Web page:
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Trail Blazers 105 - Clippers 97 - No Love in Lob City

Whew, well, that was interesting... in an incredibly frustrating and unsatisfying manner, the LA Clippers went out and played a game that was filled with mental errors, fuzzy math, and surprisingly, a palpable lack of energy.

Here's the boxscore. PopcornMachine has the gameflow here.

We knew going in Portland was going to give the Clippers a tough game. We knew they were a good team, long, athletic, and deep. And the Rose Garden has the deserved reputation of being a place that's tough for the away team. And Portland came out playing hard, determined to revenge their loss to the Clippers just last week.

Despite seeing Chris Paul collect early fouls and go to the bench with his fourth foul late in the third quarter, the Clippers did manage to hang in, falling behind by eleven point three times (I counted three anyway), and getting it back to four on three other occasions. Finally, with 26 seconds left, Chauncey Billups made a three point play and got the score to 100-97. But the Blazers made their free throws, the Clips turned the ball over, and the game was done.

Portland's defense was intense and well-designed. They continually frustrated Paul and Blake Griffin and the duo never got into any kind of rhythm all night long. Neither had much going in the first half: Paul had no points, 3 personal fouls (he finished with 11 pts and 3 assists). Griffin had just 4 points and 4 rebounds (but finished at 18/12). He did, in the second half score on a string of fifteen footers from the top of the key, where Portland showed little interest in guarding him. Unfortunately the Blazers matched his streak, trading baskets at the other end.

On defense, the Clips still have a long way to go. The Blazers moved the ball well, shot 51.4% for the game, and had all five starters in double figures... and Nicolas Batum and Jamal Crawford each had 9 off the bench. Balanced scoring, anyone?

DeAndre Jordan had a terrible game. He seemed constantly out of position, repeatedly failed to box out, and showed how much he still has to learn. The Ancient Ones, Marcus Camby and Kurt Thomas abused their rich young foe. Curiously, and someone else can figure out why, the Clippers actually led in rebounds 39 to 34.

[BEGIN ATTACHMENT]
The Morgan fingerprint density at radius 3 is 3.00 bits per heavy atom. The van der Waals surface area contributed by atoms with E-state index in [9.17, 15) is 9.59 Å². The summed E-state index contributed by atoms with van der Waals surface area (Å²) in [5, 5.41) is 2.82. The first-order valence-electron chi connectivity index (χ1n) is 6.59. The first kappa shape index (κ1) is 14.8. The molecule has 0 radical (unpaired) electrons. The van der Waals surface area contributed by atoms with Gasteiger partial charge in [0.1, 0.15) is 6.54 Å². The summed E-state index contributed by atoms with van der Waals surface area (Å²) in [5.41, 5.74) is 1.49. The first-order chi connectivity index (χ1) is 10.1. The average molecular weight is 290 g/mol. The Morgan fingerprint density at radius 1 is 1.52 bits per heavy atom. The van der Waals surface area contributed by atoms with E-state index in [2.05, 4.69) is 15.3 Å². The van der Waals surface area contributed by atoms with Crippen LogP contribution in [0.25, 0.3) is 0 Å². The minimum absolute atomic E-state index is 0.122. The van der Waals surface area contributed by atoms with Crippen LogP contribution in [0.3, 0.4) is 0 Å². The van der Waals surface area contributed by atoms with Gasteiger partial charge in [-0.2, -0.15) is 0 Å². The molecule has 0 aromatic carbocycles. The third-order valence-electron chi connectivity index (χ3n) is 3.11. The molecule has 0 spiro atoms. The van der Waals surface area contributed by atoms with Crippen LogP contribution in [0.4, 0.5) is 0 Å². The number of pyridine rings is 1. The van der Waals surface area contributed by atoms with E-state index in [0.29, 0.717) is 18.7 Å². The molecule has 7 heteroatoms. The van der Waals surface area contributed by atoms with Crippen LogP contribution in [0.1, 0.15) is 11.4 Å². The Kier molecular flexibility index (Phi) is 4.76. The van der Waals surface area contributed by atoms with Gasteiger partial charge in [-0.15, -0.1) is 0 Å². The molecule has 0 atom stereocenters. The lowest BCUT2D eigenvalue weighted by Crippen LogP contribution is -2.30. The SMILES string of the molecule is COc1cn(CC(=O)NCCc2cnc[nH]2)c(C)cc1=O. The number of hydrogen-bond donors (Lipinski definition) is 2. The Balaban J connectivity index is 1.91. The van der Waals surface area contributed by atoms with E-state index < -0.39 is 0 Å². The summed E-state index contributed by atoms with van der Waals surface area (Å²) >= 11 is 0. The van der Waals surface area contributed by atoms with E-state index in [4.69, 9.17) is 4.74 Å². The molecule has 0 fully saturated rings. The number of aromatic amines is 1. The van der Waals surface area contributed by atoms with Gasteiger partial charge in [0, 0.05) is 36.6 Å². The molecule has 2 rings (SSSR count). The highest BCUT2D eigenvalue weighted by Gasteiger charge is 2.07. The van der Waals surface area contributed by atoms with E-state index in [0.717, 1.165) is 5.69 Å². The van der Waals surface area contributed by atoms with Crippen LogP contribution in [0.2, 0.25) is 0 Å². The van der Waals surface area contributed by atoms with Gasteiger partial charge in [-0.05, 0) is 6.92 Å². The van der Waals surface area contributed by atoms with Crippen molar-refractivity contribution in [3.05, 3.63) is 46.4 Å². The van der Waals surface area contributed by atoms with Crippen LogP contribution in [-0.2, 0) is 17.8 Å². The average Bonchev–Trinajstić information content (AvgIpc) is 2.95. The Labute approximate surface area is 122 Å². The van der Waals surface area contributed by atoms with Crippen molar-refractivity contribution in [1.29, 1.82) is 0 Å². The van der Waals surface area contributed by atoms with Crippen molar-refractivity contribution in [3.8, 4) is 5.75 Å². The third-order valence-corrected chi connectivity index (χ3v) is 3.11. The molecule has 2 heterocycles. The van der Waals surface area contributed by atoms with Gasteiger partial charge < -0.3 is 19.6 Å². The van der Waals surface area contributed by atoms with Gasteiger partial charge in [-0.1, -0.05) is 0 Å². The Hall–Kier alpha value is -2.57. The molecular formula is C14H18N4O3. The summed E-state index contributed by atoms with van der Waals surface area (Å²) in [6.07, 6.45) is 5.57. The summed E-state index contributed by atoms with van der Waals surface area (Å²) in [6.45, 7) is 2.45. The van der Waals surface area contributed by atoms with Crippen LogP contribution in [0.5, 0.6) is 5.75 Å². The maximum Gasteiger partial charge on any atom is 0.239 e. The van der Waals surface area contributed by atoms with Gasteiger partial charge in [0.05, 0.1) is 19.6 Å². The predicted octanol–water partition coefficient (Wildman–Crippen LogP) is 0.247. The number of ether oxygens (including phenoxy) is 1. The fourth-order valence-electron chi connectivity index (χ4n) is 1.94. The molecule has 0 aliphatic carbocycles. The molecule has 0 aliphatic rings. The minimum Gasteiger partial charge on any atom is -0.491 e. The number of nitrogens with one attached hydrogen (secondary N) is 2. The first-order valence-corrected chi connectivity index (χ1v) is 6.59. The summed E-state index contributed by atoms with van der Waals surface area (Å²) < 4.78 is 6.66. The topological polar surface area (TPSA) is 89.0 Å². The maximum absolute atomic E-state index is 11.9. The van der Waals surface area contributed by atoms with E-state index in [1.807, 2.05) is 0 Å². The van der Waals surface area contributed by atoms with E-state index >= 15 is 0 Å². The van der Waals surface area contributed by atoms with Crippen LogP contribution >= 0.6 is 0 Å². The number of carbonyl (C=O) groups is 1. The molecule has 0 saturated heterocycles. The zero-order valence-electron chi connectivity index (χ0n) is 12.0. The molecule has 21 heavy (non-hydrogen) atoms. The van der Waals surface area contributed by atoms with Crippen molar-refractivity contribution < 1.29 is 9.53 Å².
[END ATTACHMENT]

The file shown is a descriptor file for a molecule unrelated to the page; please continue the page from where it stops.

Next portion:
No lobs in lob city? I supposed I might have missed one, but the Clippers didn't throw up or score a single lob pass. The Blazers were simply not going to let that happen on their court.

Mo Williams giveth and Mo Williams taketh away. According to the boxscore Mo played well, scoring 14 off the bench, going 6 for t0 with 4 assists. But every time I looked up it seemed Mo was racing down the court, vaguely out of control and determinedly NOT looking for cutting teammates. I'm shocked to see that he had four assists, because the ball rarely seems to leave his hands if it isn't heading for the rim. Regarding those plays where the Clippers go for the last shot of the quarter (I'm thinking about the end of the third). Is the play supposed to be Williams dribbling down the clock and shooting a long three? That's the play? Really?!.

Caron Butler and Chauncey Billups seemed to play big when necessary, and scored 20 and 19 respectively. But Billups went 5-13 and Butler went 8-19. If they could get those percentages up, Billups in particular, Clippers probably win the game.

Reggie Evans played well, and covered for some of Jordan's errors. He's a welcome addition to the bench. Speaking of the bench, there was a terrible two minutes in the first half where Vinny Del Negro did something he should never ever do. At the beginning of the second quarter, after most of the starting lineup had gotten an eight-point deficit to lead by two, VDN put all his primary bench players on the court. Evans, Ryan Gomes, Randy Foye, Williams, and Brian Cook immediately laid an enormous egg. Within two minutes the Clips were down by six, Vinny called a timeout and re-inserted Chris Paul. Even on the first game of a back-to-back, with no one player in any foul trouble, I see no reason why the Clippers would go ten deep.

We spent the last couple of days talking a lot about the "three-guard-lineup" and we saw it last night for a few minutes around the seven minute mark of the fourth quarter. Evans, Griffin, Billups, Paul, and Williams staged a rally and got the Clippers to within two. So... pretty good results for the small lineup, if only they'd been able to hold onto the lead.

Turnovers: Fourteen. Two by Paul, five by Billups, two more by Williams. Bleh.

**An early morning note: I noticed Fearless Leader's fanshot referring to Brian Cook's -14 in 4:28. Just thought I'd put it on the top of the table. As Steve says, "How is that even possible?"

Finally, Mike Smith made no bones about his displeasure over VDN's decision to foul with the Clips down by three with 26 seconds on the clock. Frankly, I don't know enough to have an opinion one way or the other, but when Dane Blanton asked Del Negro about it in a post game interview, he said something like, "If you don't foul there, you allow them to run down the clock, if they score at the end of the clock, you can't get back in." Okay, I get that, but it seems to me, with some pretty good ballhawks in the backcourt, the Clippers might have wanted to see if they could hector the other team into a turnover or at least rely on your defense to get a stop and have a shot at a tie with at LEAST two seconds on the clock. I'm sure other citizens will check in on the wisdom of Del Negro's strategy.

I'm not going to belabor this. There's another game tomorrow and Steve will no doubt have the preview thread up in just a few hours. No rest for the wicked.